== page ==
Women who get to corner offices get there faster than men

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Women who get promoted to high-ranking executive roles at Fortune 100 companies tend to get there faster than men, according to new research from the Wharton School of the University of Pennsylvania.

The research examined 40 years of data on who holds the Fortune 100’s top 10 executive positions at each company, digging into their demographics and the path they took to their corner offices. Women started breaking into executive roles at the biggest U.S. companies faster than their male peers in 2001, a trend that was still true in 2021, the study published in the MIT Sloan Management Review shows.

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Yet these women, who hold roughly a quarter of leadership positions, still don’t often break into the highest echelon of management to hold the title of chief executive, president or chief operating officer. Companies have felt the urgency, internally and through outside pressures, to add women to their top ranks, according to researchers.

Women who were promoted into the top 10 corporate roles tended to get there two to four years faster than men, as measured by years in their careers, the report said. These women were also more likely than men to be hired into top positions from outside the company instead of promoted from within. 

Mary Barra, CEO of General Motors, attends the annual Allen and Co. Sun Valley media conference in Sun Valley, Idaho, July 12, 2019.  (REUTERS/Brendan McDermid / Reuters Photos)

The speed and prevalence of outside hires is significant to Peter Cappelli, a Wharton management professor who conducted the research with Monika Hamori and Rocío Bonet, associate professors at IE Business School, and Samidha Sambare, a Wharton research associate. Outside hires for C-suite positions mean the talent pipeline isn’t the only way to the top, Prof. Cappelli added.

"Companies can move people ahead faster if they want," he said. "We’re kind of stuck in this view that there’s this long, inevitable pipeline march, but that’s not true."

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Overall in 2021, women held about 27% of leadership positions—as chief executive, chief of human resources or general manager—in the Fortune 100, up from none in 1980. In 2001, a gap emerged between how fast men and women advanced, with women taking about 3.6 fewer years, on average, to move into the top 10 roles. The gap narrowed in 2011 to 2.9 fewer years, and it was about 1.5 years last year. 

Women are advancing faster than men into leadership roles, in part, because investors and clients are pushing them, too, Prof. Cappelli said. BlackRock Inc. said in 2018 that it wanted companies where it invested to have diverse boards, spelling out an expectation of "at least two women directors on every board." Nasdaq Inc. adopted similar targets, and has been sued.

Citigroup Chief Executive Jane Fraser (Rodrigo Capote/Bloomberg via Getty Images / Getty Images)

There is also a movement among many companies to ask their prospective vendors—for instance, the outside law firms they hire, or other contractors like engineers—to share internal workforce diversity data as part of the bidding process, Prof. Cappelli said. That has made some companies focus more on diversity and change how they hire, he added.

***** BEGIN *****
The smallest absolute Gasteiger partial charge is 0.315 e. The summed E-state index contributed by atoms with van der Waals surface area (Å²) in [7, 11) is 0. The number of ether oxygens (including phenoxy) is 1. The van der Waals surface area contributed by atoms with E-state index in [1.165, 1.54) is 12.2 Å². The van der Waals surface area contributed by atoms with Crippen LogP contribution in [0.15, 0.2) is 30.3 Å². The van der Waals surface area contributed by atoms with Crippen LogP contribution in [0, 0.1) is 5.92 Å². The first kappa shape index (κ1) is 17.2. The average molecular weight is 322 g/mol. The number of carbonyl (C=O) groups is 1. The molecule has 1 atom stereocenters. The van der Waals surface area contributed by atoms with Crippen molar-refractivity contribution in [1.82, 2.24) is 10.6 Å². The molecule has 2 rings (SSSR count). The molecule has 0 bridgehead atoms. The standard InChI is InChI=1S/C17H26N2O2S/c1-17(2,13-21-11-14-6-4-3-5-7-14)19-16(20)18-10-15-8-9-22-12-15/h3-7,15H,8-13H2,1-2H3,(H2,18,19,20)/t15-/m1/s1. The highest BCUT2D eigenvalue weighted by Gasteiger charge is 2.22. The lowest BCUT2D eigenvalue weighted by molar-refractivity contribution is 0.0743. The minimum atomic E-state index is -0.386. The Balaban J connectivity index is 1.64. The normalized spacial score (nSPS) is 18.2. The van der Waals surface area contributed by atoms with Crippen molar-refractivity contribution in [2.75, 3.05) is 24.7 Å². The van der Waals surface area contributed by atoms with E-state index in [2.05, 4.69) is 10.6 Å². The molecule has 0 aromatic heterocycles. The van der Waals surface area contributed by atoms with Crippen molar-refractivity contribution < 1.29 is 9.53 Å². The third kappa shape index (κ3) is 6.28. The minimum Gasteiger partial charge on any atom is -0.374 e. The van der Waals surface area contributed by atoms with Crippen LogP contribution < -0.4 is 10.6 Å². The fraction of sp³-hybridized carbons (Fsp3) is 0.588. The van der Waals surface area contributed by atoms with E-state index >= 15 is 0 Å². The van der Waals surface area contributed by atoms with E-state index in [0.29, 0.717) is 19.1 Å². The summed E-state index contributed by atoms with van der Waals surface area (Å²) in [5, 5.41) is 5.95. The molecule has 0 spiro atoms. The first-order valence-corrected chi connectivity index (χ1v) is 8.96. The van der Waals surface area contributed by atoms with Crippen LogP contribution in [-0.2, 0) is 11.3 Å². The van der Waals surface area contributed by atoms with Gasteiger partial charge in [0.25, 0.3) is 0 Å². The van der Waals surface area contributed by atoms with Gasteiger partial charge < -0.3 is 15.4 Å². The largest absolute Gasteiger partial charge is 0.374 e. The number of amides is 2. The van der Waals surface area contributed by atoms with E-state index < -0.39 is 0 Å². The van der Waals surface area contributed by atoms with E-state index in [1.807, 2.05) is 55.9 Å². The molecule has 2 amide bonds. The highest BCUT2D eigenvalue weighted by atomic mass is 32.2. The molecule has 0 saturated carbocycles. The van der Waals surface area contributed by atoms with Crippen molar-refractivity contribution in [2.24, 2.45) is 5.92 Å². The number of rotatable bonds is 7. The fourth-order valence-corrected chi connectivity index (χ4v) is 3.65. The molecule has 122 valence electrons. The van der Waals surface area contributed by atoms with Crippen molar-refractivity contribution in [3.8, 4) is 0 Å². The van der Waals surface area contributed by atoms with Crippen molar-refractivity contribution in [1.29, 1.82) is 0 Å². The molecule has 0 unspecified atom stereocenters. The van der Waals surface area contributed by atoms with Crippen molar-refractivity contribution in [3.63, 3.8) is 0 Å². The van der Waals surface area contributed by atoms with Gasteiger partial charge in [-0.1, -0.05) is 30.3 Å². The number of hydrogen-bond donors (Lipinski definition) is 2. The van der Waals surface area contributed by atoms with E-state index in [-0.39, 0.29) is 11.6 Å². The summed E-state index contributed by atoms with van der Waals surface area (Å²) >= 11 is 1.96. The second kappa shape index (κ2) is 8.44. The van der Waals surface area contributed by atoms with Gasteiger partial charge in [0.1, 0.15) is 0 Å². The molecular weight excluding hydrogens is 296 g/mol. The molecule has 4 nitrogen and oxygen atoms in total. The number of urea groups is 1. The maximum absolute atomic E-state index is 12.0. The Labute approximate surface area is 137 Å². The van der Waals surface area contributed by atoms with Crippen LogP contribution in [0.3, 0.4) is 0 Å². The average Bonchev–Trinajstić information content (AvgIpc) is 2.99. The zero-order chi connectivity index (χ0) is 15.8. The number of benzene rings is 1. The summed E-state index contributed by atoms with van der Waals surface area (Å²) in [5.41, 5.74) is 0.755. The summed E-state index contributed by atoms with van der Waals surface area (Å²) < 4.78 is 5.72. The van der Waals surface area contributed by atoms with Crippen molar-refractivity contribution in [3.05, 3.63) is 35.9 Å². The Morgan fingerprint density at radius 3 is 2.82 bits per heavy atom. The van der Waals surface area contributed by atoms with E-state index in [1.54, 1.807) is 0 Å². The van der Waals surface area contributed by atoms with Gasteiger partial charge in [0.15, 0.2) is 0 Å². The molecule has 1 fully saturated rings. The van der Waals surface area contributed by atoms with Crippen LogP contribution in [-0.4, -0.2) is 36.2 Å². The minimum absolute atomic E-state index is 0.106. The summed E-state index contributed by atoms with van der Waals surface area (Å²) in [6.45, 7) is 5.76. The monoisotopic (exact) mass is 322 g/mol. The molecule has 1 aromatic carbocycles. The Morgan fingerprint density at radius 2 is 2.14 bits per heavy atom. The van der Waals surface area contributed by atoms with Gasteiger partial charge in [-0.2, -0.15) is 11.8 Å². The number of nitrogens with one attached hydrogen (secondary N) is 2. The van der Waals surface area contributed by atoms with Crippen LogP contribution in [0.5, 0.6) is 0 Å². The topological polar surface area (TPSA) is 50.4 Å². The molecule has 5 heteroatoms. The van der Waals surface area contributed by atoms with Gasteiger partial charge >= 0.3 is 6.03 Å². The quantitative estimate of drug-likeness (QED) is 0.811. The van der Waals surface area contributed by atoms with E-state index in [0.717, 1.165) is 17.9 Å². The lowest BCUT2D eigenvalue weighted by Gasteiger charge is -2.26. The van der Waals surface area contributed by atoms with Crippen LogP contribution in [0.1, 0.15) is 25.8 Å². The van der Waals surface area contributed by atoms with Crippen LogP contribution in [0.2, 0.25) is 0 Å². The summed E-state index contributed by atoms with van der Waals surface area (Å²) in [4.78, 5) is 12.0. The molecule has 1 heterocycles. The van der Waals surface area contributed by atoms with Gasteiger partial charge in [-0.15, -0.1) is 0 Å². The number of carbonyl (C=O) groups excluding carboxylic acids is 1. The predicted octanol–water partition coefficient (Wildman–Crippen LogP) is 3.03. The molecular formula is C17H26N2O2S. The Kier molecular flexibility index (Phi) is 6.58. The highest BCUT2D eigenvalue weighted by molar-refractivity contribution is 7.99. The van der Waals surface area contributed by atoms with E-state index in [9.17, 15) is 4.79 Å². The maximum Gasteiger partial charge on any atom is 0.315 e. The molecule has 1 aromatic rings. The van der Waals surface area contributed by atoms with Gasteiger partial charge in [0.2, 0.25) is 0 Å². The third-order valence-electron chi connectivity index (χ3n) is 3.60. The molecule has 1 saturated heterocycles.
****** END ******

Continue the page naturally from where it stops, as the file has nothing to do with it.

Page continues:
Women still make up a small portion of the highest ranking roles inside the Fortune 100, including chief executive officer, president and chief operating officer. Roughly 6% of women in leadership hold these titles—a share that has been flat for two decades. 

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In the past two years, there have been several women appointed to the top job at major companies: Walgreens Boots Alliance Inc. tapped Rosalind Brewer, a Starbucks Corp. executive, as its CEO; Citigroup Inc. made Jane Fraser its chief executive, the first woman to lead any major Wall Street bank.

There have been high-profile departures as well. Gap Inc.’s Sonia Syngal stepped down as CEO earlier this summer after two years at the helm. And Sheryl Sandberg recently left her position as chief operating officer of Facebook parent Meta Platforms, Inc.

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Certain jobs are feeder roles to the corner office, and women aren’t often tapped for those jobs. General managers and positions in operations that have profit-and-loss, or P&L responsibility tend to provide a path to the CEO position. The Wharton research found that more than half of executive positions women held in 2021 are leading support functions inside companies, such as human resources, the legal department or finance—which don’t usually provide a clear path to the very top.

Jennifer Hyman, co-founder and CEO of Rent the Runway (Rent the Runway) (Rent the Runway)

"Women are, early on, given an understanding that those support roles give them more flexibility," said Jane Edison Stevenson, vice chair of board and CEO services for the consulting firm Korn Ferry. That is false, she said. Chief marketing, human resources and legal executives are still required to put in long hours and have busy work schedules that cut into family time. 

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Korn Ferry’s research shows that the sooner women enter an operations role with profit-and-loss accountability, the more likely they can become a CEO.

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